Long-suffering UW fans deserve more from the coaches
Remember when Washington coach Steve Sarkisian proclaimed after last season's stirring upset of USC that rebuilding this moribund program wasn't going to take long? Breaking news: It's going to be a long time. In fact, the Huskies seem to be regressing.
Seattle Times staff columnist
Steve Sarkisian was supposed to change all of this quickly. He was supposed to restore order to Washington football. Make the Huskies players again on the national scene. Return pride to a program that was crumbling like its antiquated stadium.
Remember when Washington coach Sarkisian proclaimed after last season's stirring upset of USC that rebuilding this moribund program wasn't going to take long?
Breaking news: It's going to be a long time.
In fact, the Huskies seem to be regressing.
This 41-0 loss to Stanford was Willingham Redux. The Huskies played without fire. They made the same mistakes in this lopsided loss they made earlier this season at BYU and against Nebraska.
Games as bad as Saturday's aren't supposed to happen anymore. These types of losses were supposed to be part of Washington's ugly past. Not the present.
But this loss was déjà Tyrone, something that belonged to the 2008 season.
For the second week in a row, Washington's defense surrendered more than 300 yards in the first half.
The Stanford offensive line opened holes as wide as the 520 bridge. On its first four possessions, the Cardinal marched 86, 42, 61 and 80 yards for touchdowns.
What does it say about a defense when its most intense member is coordinator Nick Holt? What does it say about Holt?
The Huskies looked ill-prepared for this game, as if the hangover from the lousy loss a week before at Arizona still was grinding at the temples.
It felt as bad as another home loss to Stanford in 2006 when the Cardinal was considered one of the worst conference teams ever. It was worse than Washington's loss two seasons ago at Cal.
That day they quit on lame duck Tyrone Willingham. What was the excuse this Saturday night?
Because more is expected from this team, this loss was worse than any game from the Keith Gilbertson era; worse even than the 2003 game at Cal when the Huskies allowed 729 yards of offense. That season was a ball of confusion. What is the excuse now?
The Huskies looked ill-prepared and uninterested.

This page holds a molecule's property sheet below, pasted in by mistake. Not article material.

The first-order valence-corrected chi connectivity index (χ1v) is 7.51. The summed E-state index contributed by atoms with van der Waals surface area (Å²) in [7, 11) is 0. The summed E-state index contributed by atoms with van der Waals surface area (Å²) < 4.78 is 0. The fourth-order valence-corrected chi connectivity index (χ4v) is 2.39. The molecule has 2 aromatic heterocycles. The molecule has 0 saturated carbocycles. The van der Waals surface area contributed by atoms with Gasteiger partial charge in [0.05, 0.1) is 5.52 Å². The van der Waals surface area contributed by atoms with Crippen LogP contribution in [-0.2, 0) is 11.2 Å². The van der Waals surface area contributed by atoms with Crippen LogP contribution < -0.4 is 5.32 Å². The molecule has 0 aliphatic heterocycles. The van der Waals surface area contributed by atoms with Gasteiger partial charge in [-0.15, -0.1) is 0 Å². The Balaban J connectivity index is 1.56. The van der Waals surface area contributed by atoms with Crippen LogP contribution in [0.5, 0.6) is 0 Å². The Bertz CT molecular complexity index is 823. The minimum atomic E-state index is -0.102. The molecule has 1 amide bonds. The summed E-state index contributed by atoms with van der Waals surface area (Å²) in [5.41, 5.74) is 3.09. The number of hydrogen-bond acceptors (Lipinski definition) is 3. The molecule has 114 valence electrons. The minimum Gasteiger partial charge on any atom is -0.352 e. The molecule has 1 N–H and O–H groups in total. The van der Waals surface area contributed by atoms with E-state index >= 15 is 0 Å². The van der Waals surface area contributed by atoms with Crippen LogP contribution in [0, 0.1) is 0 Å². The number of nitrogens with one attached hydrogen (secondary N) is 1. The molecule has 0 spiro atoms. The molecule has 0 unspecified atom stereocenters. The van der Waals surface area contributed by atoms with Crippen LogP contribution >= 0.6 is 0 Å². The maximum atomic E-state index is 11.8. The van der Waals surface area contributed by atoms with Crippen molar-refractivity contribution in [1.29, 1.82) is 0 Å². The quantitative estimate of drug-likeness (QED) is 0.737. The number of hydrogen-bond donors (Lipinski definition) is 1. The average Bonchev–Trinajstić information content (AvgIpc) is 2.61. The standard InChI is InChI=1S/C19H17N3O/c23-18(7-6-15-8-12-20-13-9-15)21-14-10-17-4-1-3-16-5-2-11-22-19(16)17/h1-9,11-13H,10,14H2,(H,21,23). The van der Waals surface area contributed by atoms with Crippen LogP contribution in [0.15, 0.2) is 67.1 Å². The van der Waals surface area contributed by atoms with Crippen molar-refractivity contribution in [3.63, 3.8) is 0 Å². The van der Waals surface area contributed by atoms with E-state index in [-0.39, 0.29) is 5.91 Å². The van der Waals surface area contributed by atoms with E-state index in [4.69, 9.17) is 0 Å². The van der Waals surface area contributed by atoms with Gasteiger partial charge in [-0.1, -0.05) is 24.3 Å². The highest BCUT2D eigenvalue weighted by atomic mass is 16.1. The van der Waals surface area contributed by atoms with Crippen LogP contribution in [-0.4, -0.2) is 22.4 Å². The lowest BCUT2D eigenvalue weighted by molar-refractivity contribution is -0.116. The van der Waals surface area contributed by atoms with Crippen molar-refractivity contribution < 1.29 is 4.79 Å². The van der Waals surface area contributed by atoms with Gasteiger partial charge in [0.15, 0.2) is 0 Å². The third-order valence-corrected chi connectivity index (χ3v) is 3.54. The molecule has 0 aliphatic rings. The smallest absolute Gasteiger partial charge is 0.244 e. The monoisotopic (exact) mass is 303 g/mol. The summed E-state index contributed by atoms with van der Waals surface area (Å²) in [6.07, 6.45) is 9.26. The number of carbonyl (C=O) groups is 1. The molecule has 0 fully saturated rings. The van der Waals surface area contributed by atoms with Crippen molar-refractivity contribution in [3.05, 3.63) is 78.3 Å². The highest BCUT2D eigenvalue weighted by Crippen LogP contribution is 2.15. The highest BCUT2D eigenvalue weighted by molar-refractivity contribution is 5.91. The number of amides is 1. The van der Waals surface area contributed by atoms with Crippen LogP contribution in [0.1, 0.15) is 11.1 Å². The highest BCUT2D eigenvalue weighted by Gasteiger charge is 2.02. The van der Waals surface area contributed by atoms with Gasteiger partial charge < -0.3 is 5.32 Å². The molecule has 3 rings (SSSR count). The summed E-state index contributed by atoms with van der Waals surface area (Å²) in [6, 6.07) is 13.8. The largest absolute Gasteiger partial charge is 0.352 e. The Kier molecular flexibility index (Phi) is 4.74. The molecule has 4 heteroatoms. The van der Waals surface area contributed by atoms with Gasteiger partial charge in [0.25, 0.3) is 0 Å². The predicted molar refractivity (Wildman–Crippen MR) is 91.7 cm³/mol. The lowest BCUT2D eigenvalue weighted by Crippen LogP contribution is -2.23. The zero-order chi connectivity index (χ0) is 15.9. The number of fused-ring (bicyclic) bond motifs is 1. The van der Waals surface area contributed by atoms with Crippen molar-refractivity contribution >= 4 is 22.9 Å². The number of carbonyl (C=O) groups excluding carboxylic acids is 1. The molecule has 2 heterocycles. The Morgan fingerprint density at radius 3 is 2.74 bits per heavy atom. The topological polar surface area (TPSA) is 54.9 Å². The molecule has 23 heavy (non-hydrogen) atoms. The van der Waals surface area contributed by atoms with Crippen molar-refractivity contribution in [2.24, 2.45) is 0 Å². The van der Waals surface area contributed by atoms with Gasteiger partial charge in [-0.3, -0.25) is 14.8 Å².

Stanford's first touchdown came on quarterback Andrew Luck's 51-yard touchdown sprint, the same kind of option run that Nebraska quarterback Taylor Martinez burned Washington on in the third week of the season.
But the mistakes weren't just on defense.
This was Washington's worst offensive performance of the season. The Huskies now have gone more than 97 minutes without scoring. Their 107 total yards were the fewest they've gained since 1973.
Quarterback Jake Locker was as bad on his option reads against Stanford as he was against BYU. On one particularly bad read, he handed the ball to Chris Polk for a 9-yard loss.
Against Stanford's sketchy secondary, Locker threw for only 35 yards in the first half. Early in the second half, he threw into double coverage and cornerback Johnson Bademosi returned the interception to the Huskies' 22.
Locker finished 7 for 14 in the air for a mere 64 yards and he threw two interceptions.
If this game was the Battle for Buffalo, a referendum to see which quarterback — Luck or Locker — the Bills should take with their first pick, well, welcome to Buffalo, Mr. Luck.
If Locker, a fifth-year senior and Luck, a third-year sophomore, started this season even, Luck now is giant strides ahead of Locker.
But this wasn't all Locker's fault. His offensive line failed him again. In fact, the line of scrimmage remains Washington's biggest problem.
Late in that first quarter, Locker was sacked by Matt Masifilo, who schooled freshman right guard Colin Porter.
How many unblocked toss sweeps did the Huskies run? On third-and-three, Stanford gained 9. On third-and-one, Washington gained nothing.
And boos whimpered like the rain from the frustrated fans who expected much more this deep into Sarkisian's second season.
By the start of the second half, Husky Stadium was almost as quiet and almost as empty as it is for a spring game.
Fans who have suffered with this program since 2002 deserve more from the players, and more important, they deserve more from the coaches.
Where has the buzz of anticipation gone from that first Sarkisian news conference? Where is all that nail-eating energy Holt exuded when he was introduced to Seattle less than two years ago?
Temporarily, at least, the excitement has drained out of this program.
Eight games into Sarkisian's second season, Washington still is a bad football team. The Huskies aren't even as good as they were in the second week against Syracuse or the fourth week against USC.
At this point in the season, they may be as bad as Washington State.
|Jake's worst games|
|Jake Locker has had five games in which he has thrown for fewer than 100 yards.|
|Nov. 10, 2007||@Oregon State*||L, 29-23||6||14||16||0||0|
|Sept. 27, 2008||Stanford*||L, 35-28||5||9||51||0||0|
|Oct. 30, 2010||Stanford||L, 41-0||7||14||64||0||2|
|Sept. 18, 2010||Nebraska||L, 56-21||4||20||71||1||2|
|Sept. 29, 2007||USC||L, 27-24||13||28||90||0||1|
|*Left the game early due to an injury|
About Steve Kelley
Steve Kelley covers all sports, putting his spin on matters involving both the home team and the nation.
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